How Can We Define This Non-Place?
To introduce this discussion, one must, first of all, identify the theoretical displacement that the globalization of capitalist exploitation has determined. Now, when one speaks of globalization, one really speaks of it in a double sense: extensively, as the global enlargement of the productive fabric through markets; and intensively, as the absorption of all of social life within capitalist production. In the first sense, labor-power is presented in mobile and interchangeable, material and immaterial aggregations (or subjectivities), the production power of which is organized according to mechanisms of mobilization (and/or of segregation, segmentation, and so on): Productive force is here separated from circulation. In the second sense, labor-power is presented as the social fabric, as population and culture, traditions and innovation, and so forth-in short, its productive force is exploited within the processes of social reproduction. Production becomes coextensive with reproduction, in the "biopolitical" context. (The term biopolitical here defines a context of social reproduction, which integrates production and circulation, along with the political mechanism that organizes them. This is not the place to explore this theme more fully: Allow me simply to introduce the term.)
The non-place of labor-power is thus negatively defined by the dissolution of the separation that had existed among the forms of the realization of capital-the separate forms that classical economics had recognized. The non-place can be positively defined both by the intensity of the mobilization and by the consistency of the biopolitical nexus of labor-power.
We have thus far posed a number of affirmations: (1) that the measure of labor-value, grounded on the independence of use-value, has now become ineffectual; (2) that the rule of capitalist command that is imposed on the horizon of globalization negates every possibility of measure, even monetary measure; and (3) that the value of labor-power is today posed in a non-place and that this non-place is s-misurato (immeasurable and immense)-by which we mean that it is outside of measure but at the same time beyond measure.
To address the theme of value-affect now, we would propose delving into one among the many themes that the introduction to this discussion has presented-that of the nexus between production and social reproduction-and investigating it according to the indications that the analysis has suggested: first, from below, and second, in the immeasurable and immense non-place.
To do this, one must still refuse the temptation to go down a simple path that is presented to us: the path of reintroducing the Marxian figures of use-value and pretending to renovate them in the context of the new situation. How do the philosophers and politicians who situate themselves in this perspective proceed? They reconstruct a fictional use-value that they nostalgically oppose to the growing processes of globalization; in other words, they oppose to globalization a humanistic resistance. In reality, in their discourse, they bring to light again all the values of modernity, and use-value is configured in terms of identity. (Even when use-value is not invoked explicitly, it ends up being inserted surreptitiously.) One example should suffice: the resistance of workers' trade unions to globalization. To establish this resistance, they resurrect the territorialization and the identity of the usevalue of labor-power, and they insist on this, blind to the transformations of productivity, desperate, incapable of understanding the new power that the immeasurable and immense non-place offers to productive activity. This path thus cannot be taken.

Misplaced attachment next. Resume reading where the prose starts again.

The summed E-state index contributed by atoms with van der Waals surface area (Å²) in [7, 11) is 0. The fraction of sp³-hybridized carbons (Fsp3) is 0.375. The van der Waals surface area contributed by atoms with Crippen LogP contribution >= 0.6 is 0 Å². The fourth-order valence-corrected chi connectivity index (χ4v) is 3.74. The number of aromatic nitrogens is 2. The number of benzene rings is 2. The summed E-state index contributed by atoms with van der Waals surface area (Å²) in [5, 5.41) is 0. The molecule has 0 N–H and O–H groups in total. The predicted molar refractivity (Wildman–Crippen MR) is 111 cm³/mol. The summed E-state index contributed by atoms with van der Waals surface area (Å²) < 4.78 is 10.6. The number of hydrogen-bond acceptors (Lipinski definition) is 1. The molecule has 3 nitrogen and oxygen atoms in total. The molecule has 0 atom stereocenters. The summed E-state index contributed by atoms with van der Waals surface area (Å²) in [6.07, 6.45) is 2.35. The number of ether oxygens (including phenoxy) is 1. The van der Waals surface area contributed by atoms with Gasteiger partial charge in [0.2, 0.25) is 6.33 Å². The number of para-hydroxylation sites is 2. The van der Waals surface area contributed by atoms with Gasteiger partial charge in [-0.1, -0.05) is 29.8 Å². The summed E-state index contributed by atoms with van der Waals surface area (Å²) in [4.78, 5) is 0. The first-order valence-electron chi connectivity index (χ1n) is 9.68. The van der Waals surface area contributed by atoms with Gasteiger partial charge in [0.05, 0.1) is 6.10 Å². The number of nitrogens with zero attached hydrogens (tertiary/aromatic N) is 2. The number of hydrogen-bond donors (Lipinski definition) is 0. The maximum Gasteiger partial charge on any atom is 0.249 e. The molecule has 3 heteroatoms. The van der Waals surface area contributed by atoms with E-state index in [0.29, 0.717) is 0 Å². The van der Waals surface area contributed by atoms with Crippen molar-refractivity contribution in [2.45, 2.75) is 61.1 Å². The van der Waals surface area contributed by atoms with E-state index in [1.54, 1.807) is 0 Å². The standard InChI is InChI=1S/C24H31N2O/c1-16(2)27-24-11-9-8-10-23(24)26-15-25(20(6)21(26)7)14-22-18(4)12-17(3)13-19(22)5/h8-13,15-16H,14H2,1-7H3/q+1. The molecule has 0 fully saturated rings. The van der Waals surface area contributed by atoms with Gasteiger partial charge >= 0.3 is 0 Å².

We must then search for another one. But where can we find it? We have said "from below." Up until this point, in fact, we have reasoned on the basis of a Marxian relation that led from production to social reproduction and thus from value to the biopolitical reality. In this relation-seen widelycould be included also affect; affect could emerge as a power to act on the lower limit of the definition of use-value. But this end point of the deduction of the conditions of value has only determined important effects when it has been assumed abstractly as an element of the unity of calculation. Now, then, one must change the direction of the reasoning, avoid that deduction, and assume rather an induction-from affect to value-as the line of construction.
This line of construction has been adopted with good results, but the findings are nonetheless not sufficient to demonstrate to us the power of affect in the radicality and the extension of the effects that now, in postmodernity, await us. I am referring here to those historiographical and dialectical schools I cited earlier-from E. P. Thompson, to the European "workerists" of the 1970s, to the "subaltern" historiographers. Now, from this theoretical perspective, affect is assumed from below. Moreover, it is presented, in the first place, as a production of value. Through this production, it is represented, then, in the second place, as a product of struggles, a sign, and an ontological deposit or precipitate of the struggles. Affect thus presents a dynamic of historical construction that is rich in its complexity. And yet it is insufficient. From this perspective, the dynamic of the struggles (and their affective behaviors) determines, in fact, in every case, the restructuring of capitalist command (in technical terms, political terms, and so on). The development of affect is closely related to a dialectic that ends up presenting its dynamic as completely circular-as a dialectic, tout court. And there is no good dialectic to separate here from the bad dialectic: All the dialectics are bad. All are incapable of liberating themselves from historical effectivity and its enchantment. The dialectic, even a dialectic from below, is incapable of presenting radical innovation in the historical process, the explosion of the power to act (affect) in all its radicality.